Sustenance rate or percentage of nourishment of poor family has enhanced since 8. 7 percent in 2006 to 7. 9 percent in 2009. And according to the report solitary household per 100 was raised out of foodstuff scarcity between the periods of 3 years. And in relation of poverty occurrence among families, there was an insignificant drop to 20. 9 percent in 2009 from 21. 1 percent in 2006. And based on these statistics two families were shifted out of poverty per 1000 in the above period (UNDP, 2009). Moreover, subsistence incidence among population has slightly enhanced from 11. percent in 2006 to 10. 8 percent in 2009. And based on these data one in 100 Filipinos stepped away from the poverty line during these period (UNDP, 2009). Although the general movement of poverty rates is going downward, the decline has not been persistent enough to give the country a better chance of attaining the MDGs (Datu, 2010). Moreover, about 75 percent of all poor families live in rural areas (UNDP, 2009). As Aldaba cited, “important economic growth only happened in sectors and areas far from where the poor are.

Poverty is an agricultural occurrence” (Aldaba, 2009). Government programs and initiatives towards the alleviation of poverty has been laid since the country embraced the United Nations Millennium Development Goal. Based on the data that I have gathered, Philippines is really struggling to reduce poverty because of the obstacles that hinders development. The government is lacking the drive to push the programs and initiatives of domestic and international organisations. They should address first the real cause why these programs were not successful.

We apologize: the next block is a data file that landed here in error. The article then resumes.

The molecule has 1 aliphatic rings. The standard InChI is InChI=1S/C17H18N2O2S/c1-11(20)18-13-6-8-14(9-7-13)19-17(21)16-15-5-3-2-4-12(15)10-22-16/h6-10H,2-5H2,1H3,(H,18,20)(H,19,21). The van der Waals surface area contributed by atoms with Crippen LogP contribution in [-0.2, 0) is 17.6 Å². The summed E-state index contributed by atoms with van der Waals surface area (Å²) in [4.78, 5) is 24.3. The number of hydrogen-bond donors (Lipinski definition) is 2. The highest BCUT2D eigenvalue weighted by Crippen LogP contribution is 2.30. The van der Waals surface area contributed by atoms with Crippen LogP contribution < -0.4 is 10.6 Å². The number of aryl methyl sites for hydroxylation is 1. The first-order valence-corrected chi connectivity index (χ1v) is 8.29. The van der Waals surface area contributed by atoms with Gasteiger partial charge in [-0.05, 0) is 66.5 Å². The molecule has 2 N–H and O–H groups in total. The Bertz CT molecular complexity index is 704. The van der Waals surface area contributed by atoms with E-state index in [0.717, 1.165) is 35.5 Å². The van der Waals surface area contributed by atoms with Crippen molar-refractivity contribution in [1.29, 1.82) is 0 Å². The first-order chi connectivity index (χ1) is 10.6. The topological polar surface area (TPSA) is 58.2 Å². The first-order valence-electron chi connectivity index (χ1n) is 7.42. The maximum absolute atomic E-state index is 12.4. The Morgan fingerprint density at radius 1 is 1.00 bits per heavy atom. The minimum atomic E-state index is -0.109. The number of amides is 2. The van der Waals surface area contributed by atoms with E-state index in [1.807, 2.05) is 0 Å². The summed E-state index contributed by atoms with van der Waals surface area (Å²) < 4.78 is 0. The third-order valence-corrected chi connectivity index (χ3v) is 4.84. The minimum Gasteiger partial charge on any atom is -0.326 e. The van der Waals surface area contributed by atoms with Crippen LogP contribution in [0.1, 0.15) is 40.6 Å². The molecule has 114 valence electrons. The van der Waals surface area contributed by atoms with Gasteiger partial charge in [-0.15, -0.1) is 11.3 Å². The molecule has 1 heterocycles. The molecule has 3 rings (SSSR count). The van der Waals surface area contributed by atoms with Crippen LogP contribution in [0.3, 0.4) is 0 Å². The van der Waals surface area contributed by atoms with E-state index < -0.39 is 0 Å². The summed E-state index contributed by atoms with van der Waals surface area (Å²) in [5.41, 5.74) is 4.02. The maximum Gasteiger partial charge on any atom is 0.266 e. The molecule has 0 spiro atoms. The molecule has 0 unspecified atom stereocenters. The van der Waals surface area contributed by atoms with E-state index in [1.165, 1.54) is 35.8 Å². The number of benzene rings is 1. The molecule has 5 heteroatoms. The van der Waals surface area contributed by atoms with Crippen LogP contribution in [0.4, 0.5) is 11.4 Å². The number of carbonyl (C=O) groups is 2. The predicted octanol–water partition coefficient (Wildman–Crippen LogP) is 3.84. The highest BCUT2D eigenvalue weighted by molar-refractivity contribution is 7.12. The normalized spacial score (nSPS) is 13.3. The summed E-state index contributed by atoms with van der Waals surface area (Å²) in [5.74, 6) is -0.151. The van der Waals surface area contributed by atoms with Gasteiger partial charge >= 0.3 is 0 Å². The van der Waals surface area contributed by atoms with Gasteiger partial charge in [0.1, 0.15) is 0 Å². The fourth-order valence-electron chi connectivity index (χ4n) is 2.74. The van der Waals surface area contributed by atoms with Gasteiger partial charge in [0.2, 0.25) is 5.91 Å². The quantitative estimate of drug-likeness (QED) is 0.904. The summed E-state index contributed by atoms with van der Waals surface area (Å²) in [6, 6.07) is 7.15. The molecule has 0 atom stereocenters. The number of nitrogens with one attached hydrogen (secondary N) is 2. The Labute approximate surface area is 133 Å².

They should create a concrete solution to overcome these hindrances like corruption, overpopulation. Poverty cannot be reduce whatever programs they create if they don’t know the real cause of it. The programs should focus most on rural and depressed areas. Allocate more monetary support on education, health, and social awareness. Poverty is a real huge problem worldwide especially to the developing countries. Poverty is a broad problem that should be address in many ways. That is why this is the primary millennium development goal of the United Nations.

Poverty has been the long standing struggle of the country because the government don’t have a clear direction to fight this overwhelming crisis. Despite the improvement of its economic status and the implementation of programs to address this crisis, poverty has not been significantly reduced to what is expected. The Philippines is still left behind by its neighbouring countries in terms of poverty reduction. If these obstacles that hinders progress in reducing poverty is not overcome, more and more Filipinos will suffer from the horrifying effects of poverty.